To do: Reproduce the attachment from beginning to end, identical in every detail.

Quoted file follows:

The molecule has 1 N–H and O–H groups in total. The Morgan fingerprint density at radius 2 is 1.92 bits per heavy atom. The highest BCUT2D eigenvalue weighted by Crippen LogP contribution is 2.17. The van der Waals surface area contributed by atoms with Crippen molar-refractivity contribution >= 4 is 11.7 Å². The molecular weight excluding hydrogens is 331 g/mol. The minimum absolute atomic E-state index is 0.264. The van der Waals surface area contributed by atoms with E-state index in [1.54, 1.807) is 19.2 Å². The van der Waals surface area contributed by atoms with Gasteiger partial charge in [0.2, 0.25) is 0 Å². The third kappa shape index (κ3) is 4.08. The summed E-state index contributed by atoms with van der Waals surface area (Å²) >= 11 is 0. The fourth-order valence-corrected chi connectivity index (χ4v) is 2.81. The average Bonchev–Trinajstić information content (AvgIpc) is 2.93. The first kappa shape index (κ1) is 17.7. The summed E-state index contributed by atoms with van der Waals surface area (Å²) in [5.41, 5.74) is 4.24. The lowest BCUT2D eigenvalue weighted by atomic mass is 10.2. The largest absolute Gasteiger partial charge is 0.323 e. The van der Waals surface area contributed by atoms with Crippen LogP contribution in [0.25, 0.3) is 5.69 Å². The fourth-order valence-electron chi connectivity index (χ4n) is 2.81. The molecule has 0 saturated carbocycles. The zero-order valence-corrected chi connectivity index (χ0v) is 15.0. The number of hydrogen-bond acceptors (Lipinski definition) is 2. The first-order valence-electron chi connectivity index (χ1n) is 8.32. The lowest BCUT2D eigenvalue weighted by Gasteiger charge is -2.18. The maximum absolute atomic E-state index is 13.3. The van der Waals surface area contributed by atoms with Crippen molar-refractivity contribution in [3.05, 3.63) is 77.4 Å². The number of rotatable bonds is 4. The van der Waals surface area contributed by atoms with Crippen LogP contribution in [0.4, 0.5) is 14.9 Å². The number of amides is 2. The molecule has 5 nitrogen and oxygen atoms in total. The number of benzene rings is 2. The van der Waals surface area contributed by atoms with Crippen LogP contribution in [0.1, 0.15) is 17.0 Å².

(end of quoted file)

The molecule has 1 N–H and O–H groups in total. The Morgan fingerprint density at radius 2 is 1.92 bits per heavy atom. The highest BCUT2D eigenvalue weighted by Crippen LogP contribution is 2.17. The van der Waals surface area contributed by atoms with Crippen molar-refractivity contribution >= 4 is 11.7 Å². The molecular weight excluding hydrogens is 331 g/mol. The minimum absolute atomic E-state index is 0.264. The van der Waals surface area contributed by atoms with E-state index in [1.54, 1.807) is 19.2 Å². The van der Waals surface area contributed by atoms with Gasteiger partial charge in [0.2, 0.25) is 0 Å². The third kappa shape index (κ3) is 4.08. The summed E-state index contributed by atoms with van der Waals surface area (Å²) >= 11 is 0. The fourth-order valence-corrected chi connectivity index (χ4v) is 2.81. The average Bonchev–Trinajstić information content (AvgIpc) is 2.93. The first kappa shape index (κ1) is 17.7. The summed E-state index contributed by atoms with van der Waals surface area (Å²) in [5.41, 5.74) is 4.24. The lowest BCUT2D eigenvalue weighted by atomic mass is 10.2. The largest absolute Gasteiger partial charge is 0.323 e. The van der Waals surface area contributed by atoms with Crippen LogP contribution in [0.25, 0.3) is 5.69 Å². The fourth-order valence-electron chi connectivity index (χ4n) is 2.81. The molecule has 0 saturated carbocycles. The zero-order valence-corrected chi connectivity index (χ0v) is 15.0. The number of hydrogen-bond acceptors (Lipinski definition) is 2. The first-order valence-electron chi connectivity index (χ1n) is 8.32. The lowest BCUT2D eigenvalue weighted by Gasteiger charge is -2.18. The maximum absolute atomic E-state index is 13.3. The van der Waals surface area contributed by atoms with Crippen molar-refractivity contribution in [3.05, 3.63) is 77.4 Å². The number of rotatable bonds is 4. The van der Waals surface area contributed by atoms with Crippen LogP contribution in [0.4, 0.5) is 14.9 Å². The number of amides is 2. The molecule has 5 nitrogen and oxygen atoms in total. The number of benzene rings is 2. The van der Waals surface area contributed by atoms with Crippen LogP contribution in [0.1, 0.15) is 17.0 Å².